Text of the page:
TUESDAY, MARCH 3
Australia’s chief health officers were meeting today to consider “social distancing” restrictions such as bans on major sporting and other big events because of the coronavirus.
The move comes after it was revealed Australia had recorded its first cases of human-to-human transmission of the COVID-19 coronavirus.
Previously, the only people with the virus in Australia were those who had contracted it in other countries.
One of those infected locally is a 53-year-old doctor from Sydney’s west. It is not known how he contracted the virus.
The other is a 41-year-old Sydney woman, who is believed to have caught the virus from her brother after he returned from Iran. She, and another relative, had already been quarantined in Sydney’s Westmead Hospital.
The big gathering ban follows Australians being urged to stop shaking hands to reduce the coronavirus risk.
Infectious diseases expert Robert Booy, from the University of Sydney, said the news about person to person transmission was concerning but not unexpected.
“What it means is that the next phase [of the outbreak] is starting, when ordinary Australian people who haven’t travelled anywhere can catch the infection and transmit it to members of their family and community,” he said.
“We’re going to get increasing cases. We’ve got the start of the epidemic now.”
Sport, entertainment could be stopped
The Australian Health Protection Principal Committee (AHPCC) is made up of all state and territory chief health officers and is chaired by Australia’s chief medical officer Brendan Murphy.
The committee could choose to enact restrictions such as bans on large sport and entertainment events, and requests for people to work from home.
The Government’s pandemic plan outlines possible measures, including bans on mass gatherings, closures of schools and childcare centres, and lockdowns on aged care homes.
The NSW Government has already ordered public schools to cancel any overseas trips planned for term one.
The refugee crisis in Europe has reignited with thousands of people trying to push through Greece’s land and sea borders following Turkey’s announcement that it was easing restrictions on those wishing to cross to Europe.
Footage has emerged of the Greek coast guard appearing to attack a migrant boat in an attempt to turn it back into Turkish waters.
Greek authorities said they had stopped more than 24,000 attempted illegal crossings at the land border with Turkey since early on Saturday, and arrested 183 people, very few of whom were Syrians.
Turkey’s announcement last week marked a dramatic departure from its previous policy of containing refugees and other migrants under an agreement with the European Union.
Turkey warns ‘millions’ of migrants on the way
Turkish President Recep Tayyip Erdogan, whose country hosts more than 3.5 million Syrian refugees, has demanded more support from Europe in dealing with the fallout from the Syrian war.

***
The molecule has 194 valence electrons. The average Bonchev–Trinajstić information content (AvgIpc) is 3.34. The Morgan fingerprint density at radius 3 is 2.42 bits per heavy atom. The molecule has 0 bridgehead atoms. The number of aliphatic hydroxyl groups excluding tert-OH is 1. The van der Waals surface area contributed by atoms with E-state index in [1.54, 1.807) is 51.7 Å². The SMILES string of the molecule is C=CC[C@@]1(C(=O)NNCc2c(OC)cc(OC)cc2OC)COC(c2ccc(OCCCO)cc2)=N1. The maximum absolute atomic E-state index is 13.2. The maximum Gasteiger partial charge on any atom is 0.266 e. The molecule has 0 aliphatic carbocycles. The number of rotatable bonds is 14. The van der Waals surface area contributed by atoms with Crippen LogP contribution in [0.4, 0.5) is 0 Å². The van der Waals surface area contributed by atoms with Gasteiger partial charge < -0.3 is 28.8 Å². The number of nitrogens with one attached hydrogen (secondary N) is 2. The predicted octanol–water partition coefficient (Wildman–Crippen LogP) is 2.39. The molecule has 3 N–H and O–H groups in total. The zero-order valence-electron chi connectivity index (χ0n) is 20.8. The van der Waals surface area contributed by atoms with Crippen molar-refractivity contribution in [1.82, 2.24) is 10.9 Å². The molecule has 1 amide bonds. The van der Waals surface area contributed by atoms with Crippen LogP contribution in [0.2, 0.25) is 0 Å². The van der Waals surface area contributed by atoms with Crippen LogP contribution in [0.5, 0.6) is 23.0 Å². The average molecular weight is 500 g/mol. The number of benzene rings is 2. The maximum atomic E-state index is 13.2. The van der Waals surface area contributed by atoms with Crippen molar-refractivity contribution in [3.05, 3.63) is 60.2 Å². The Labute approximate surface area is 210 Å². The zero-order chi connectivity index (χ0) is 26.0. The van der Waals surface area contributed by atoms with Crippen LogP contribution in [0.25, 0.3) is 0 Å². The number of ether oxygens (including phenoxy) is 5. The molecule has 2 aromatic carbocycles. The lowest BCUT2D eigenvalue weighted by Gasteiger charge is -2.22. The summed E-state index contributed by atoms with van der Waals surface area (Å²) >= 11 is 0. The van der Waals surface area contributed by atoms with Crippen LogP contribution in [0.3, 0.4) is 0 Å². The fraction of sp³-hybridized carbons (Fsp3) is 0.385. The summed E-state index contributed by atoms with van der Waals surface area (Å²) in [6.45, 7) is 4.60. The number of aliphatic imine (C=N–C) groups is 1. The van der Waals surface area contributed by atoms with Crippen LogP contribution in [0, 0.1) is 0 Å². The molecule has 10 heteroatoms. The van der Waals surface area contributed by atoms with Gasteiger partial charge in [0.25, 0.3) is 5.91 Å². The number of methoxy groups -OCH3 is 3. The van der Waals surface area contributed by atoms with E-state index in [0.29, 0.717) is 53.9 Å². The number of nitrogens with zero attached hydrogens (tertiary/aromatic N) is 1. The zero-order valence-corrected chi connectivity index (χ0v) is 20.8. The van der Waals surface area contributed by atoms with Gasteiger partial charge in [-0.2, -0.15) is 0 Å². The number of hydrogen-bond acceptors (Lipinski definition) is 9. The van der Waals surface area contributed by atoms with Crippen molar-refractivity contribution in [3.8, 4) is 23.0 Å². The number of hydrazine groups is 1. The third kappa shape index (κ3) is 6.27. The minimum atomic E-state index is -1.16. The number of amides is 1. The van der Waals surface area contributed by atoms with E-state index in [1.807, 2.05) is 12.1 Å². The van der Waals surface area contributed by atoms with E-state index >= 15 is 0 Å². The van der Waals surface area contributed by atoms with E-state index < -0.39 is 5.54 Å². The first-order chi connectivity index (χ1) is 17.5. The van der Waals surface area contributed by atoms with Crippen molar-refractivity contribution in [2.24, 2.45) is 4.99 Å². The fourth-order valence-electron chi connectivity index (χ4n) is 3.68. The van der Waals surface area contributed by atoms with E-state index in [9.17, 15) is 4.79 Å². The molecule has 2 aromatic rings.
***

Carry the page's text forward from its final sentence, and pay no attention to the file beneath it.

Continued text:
As European countries rushed to back Greece, Mr Erdogan said Western leaders were calling him and urging him to reverse the border opening.
“It’s done, the gates are open now. You will have your share of this burden now,” he said he told them.
“The number of people going to the border will be expressed in millions,” he said.
Speaking on state television later on Monday, Mr Erdogan said Greek soldiers had killed two migrants and severely wounded a third, but gave no further details.
A Greek Government spokesman said no shots had been fired by Greek border forces against any individuals attempting to enter the country illegally.
Greek officials accused Turkey of orchestrating a co-ordinated effort to drive migrants across the frontier.
Greece, which has made clear its borders will remain closed, says it is faced with an organised Turkish campaign to push people through.
The heavens are about to open with heavy rain forecast over the centre of Australia in coming days, thanks to ex-cyclone Esther.
BOM senior forecaster Neale Fraser said although Esther was hanging over northern WA, the upper atmospheric patterns were set up to drag the rain-bearing low pressure system eastwards.
“It should reach the north-west of NSW by Thursday morning,” Mr Fraser said.
“With that, it’s bringing lots of tropical moisture down and plenty of rainfall. The western half of the state, especially, is going to see some really good There will be sprinklings of rain about from tomorrow, but the big totals are expected to start on Wednesday.
Most of the Northern Territory, Queensland, eastern Victoria and Tasmania are also forecast to receive rain over the coming week, but it is looking like most of South Australia and southern WA will miss out.
Mr Fraser said north-west NSW to the state’s south-east coast, including Sydney, should see an average of about 30 millimetres, with some getting closer to 50mm.
“Thursday again, most of the inland will get at least 25 millimetres, some getting closer to the 50mm or 60mm mark.
“So over the two days, we should see totals of 50mm or more across much of the parched areas in the west of the state.”
By Friday, the rain is expected to retract to east of the Great Dividing Range and be down to around 10mm.
The Bureau of Meteorology’s seasonal review declared it the second-hottest summer on record in terms of maximum, minimum and mean temperatures — only summer 2018-19 was hotter.
Rainfall was below average for the nation as a whole but was highly variable in terms of location and date.
The east coast’s big wet did thankfully dampen the fires, but it was not enough to turn around the nation’s water stores.
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